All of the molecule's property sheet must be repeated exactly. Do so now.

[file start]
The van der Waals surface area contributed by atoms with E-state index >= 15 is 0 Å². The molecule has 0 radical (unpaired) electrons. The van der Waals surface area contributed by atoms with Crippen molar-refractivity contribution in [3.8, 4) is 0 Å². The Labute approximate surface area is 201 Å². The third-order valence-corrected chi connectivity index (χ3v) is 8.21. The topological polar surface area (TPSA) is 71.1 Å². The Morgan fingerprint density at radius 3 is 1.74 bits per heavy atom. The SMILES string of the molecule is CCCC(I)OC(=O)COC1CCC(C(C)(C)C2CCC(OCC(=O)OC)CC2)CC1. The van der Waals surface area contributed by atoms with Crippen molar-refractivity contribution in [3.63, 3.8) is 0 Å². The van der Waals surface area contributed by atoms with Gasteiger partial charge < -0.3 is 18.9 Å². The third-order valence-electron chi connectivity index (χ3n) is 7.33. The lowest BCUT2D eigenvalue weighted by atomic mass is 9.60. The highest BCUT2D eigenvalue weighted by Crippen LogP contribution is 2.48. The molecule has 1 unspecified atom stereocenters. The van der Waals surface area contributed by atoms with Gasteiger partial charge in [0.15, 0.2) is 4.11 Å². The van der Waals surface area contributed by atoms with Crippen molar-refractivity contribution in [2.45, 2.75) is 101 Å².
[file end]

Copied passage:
The van der Waals surface area contributed by atoms with E-state index >= 15 is 0 Å². The molecule has 0 radical (unpaired) electrons. The van der Waals surface area contributed by atoms with Crippen molar-refractivity contribution in [3.8, 4) is 0 Å². The Labute approximate surface area is 201 Å². The third-order valence-corrected chi connectivity index (χ3v) is 8.21. The topological polar surface area (TPSA) is 71.1 Å². The Morgan fingerprint density at radius 3 is 1.74 bits per heavy atom. The SMILES string of the molecule is CCCC(I)OC(=O)COC1CCC(C(C)(C)C2CCC(OCC(=O)OC)CC2)CC1. The van der Waals surface area contributed by atoms with Crippen molar-refractivity contribution in [3.63, 3.8) is 0 Å². The van der Waals surface area contributed by atoms with Gasteiger partial charge < -0.3 is 18.9 Å². The third-order valence-electron chi connectivity index (χ3n) is 7.33. The lowest BCUT2D eigenvalue weighted by atomic mass is 9.60. The highest BCUT2D eigenvalue weighted by Crippen LogP contribution is 2.48. The molecule has 1 unspecified atom stereocenters. The van der Waals surface area contributed by atoms with Gasteiger partial charge in [0.15, 0.2) is 4.11 Å². The van der Waals surface area contributed by atoms with Crippen molar-refractivity contribution in [2.45, 2.75) is 101 Å².